Seeking The Lost
Circumvent by S.K. Derban is a contemporary Christian suspense that will intrigue you and keep you guessing.
The characters are well drawn and realistic. The setting is exotic in Hawaii moving to Lyon in France. With comprehensive descriptions we can view the scenes in our mind’s eye.
We witness that even when a character can remember very little, they can still remember that they love God. This highlights the importance to really know God, so that even if all else fails, we will remember Him. We are reminded that God has our name engraved on His hands. He will never forget us. We see this symbolised in the novel as a bracelet is engraved with a name.
Secrets And Lies
The Therapist by B.A. Paris is a marvellous contemporary psychological thriller that had me gripped from the start.
The novel is written in the present but there are also voices from the ‘past’. I tried to work out whose they were but failed miserably (again!)
As a new resident moves into the square, she is determined to find out the truth about what really happened in her house and who the perpetrator is.
Traumas in the past have far reaching consequences in the present as lives are stuck at a moment in time.
Secrets And Lies
The Wild Girls by Phoebe Morgan is a compulsive psychological suspense that I just could not put down and I read it in just one sitting.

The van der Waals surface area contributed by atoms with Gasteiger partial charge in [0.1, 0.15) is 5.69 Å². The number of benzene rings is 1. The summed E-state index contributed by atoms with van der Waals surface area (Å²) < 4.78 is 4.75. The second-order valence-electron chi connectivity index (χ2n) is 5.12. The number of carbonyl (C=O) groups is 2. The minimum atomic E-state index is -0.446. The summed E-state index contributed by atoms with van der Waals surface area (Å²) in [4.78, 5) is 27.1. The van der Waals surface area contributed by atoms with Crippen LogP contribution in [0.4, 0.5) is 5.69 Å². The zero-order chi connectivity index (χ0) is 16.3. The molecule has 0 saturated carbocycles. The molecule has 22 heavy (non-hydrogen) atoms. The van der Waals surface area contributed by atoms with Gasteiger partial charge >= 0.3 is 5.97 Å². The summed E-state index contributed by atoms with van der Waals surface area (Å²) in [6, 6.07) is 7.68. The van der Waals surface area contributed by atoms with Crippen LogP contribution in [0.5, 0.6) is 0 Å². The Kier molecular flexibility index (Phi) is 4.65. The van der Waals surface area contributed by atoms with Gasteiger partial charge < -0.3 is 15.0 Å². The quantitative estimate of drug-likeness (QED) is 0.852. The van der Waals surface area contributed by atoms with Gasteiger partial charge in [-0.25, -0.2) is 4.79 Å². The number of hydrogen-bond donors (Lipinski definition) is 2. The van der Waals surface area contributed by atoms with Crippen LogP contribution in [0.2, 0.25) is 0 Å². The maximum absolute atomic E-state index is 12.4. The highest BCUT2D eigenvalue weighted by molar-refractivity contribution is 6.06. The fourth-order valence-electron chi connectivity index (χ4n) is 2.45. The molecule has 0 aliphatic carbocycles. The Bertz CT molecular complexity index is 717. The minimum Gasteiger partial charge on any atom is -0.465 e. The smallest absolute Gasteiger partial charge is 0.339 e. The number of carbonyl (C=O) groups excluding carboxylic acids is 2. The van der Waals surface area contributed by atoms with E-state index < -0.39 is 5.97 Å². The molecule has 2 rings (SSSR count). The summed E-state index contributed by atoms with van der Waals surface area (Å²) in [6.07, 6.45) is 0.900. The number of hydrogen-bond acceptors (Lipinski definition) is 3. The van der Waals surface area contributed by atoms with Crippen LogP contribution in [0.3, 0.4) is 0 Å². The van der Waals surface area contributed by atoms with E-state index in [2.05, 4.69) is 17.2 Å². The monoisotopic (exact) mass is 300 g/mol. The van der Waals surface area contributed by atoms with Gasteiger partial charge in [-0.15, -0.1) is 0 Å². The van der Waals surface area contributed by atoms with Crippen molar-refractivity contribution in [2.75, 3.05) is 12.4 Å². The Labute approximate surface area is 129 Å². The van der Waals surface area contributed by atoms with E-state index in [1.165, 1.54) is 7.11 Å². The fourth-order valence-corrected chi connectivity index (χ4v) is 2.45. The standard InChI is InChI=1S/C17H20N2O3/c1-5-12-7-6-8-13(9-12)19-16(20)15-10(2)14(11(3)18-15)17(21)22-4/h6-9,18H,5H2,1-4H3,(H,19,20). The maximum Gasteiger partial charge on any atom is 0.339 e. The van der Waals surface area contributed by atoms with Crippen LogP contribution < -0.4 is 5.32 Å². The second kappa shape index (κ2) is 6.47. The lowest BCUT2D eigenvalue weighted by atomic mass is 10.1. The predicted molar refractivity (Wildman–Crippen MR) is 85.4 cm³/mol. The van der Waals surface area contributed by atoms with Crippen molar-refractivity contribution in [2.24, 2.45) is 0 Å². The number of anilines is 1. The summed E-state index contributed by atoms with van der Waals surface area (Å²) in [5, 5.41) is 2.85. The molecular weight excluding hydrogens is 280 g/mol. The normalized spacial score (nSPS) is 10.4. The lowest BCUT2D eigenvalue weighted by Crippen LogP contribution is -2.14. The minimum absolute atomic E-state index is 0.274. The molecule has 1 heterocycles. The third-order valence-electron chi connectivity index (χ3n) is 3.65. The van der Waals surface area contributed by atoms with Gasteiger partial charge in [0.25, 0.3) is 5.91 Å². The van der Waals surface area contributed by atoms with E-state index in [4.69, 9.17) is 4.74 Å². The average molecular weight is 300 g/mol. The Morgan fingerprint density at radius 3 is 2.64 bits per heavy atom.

The reader is aware from the start that something has happened in the past to destroy a close friendship of four girls. As the novel begins, the four friends are about to embark on a holiday to rekindle their friendship. It is a dream scenario but the nightmare is just beginning.
The novel is written from the point of view of the four individuals and has two time periods – ‘now’ and ‘before.’ As the story progresses the reader tries to join the dots – and we all know how good I am at that, I failed (again!)
As the action unfolds, the atmosphere becomes creepier. Suspicion and suspense are all around. The reader realises everyone is hiding something and all is not as it seems.
Unique And Horrifying
Remote Sympathy by Catherine Chidgey is a heart wrenching historical tale that looks at the Holocaust in a different way.
The book alternates between four voices – the former camp commandant in 1954 looking backwards, his wife in the form of an imaginary diary, a Jewish doctor writing to his daughter in 1946 looking backwards and eye witness accounts from the local town. Together these voices piece together life at Buchenwald.
We witness the commandant making excuses for what he does, trying to justify what can never be justified. We see his wife as she has cancer looking backwards to her life in Munich and also discovering a forbidden faith in God. The doctor is looking for news of his wife and daughter in Theresienstadt as he operates his cancer curing machine. And the townspeople deny what is happening on their doorstep.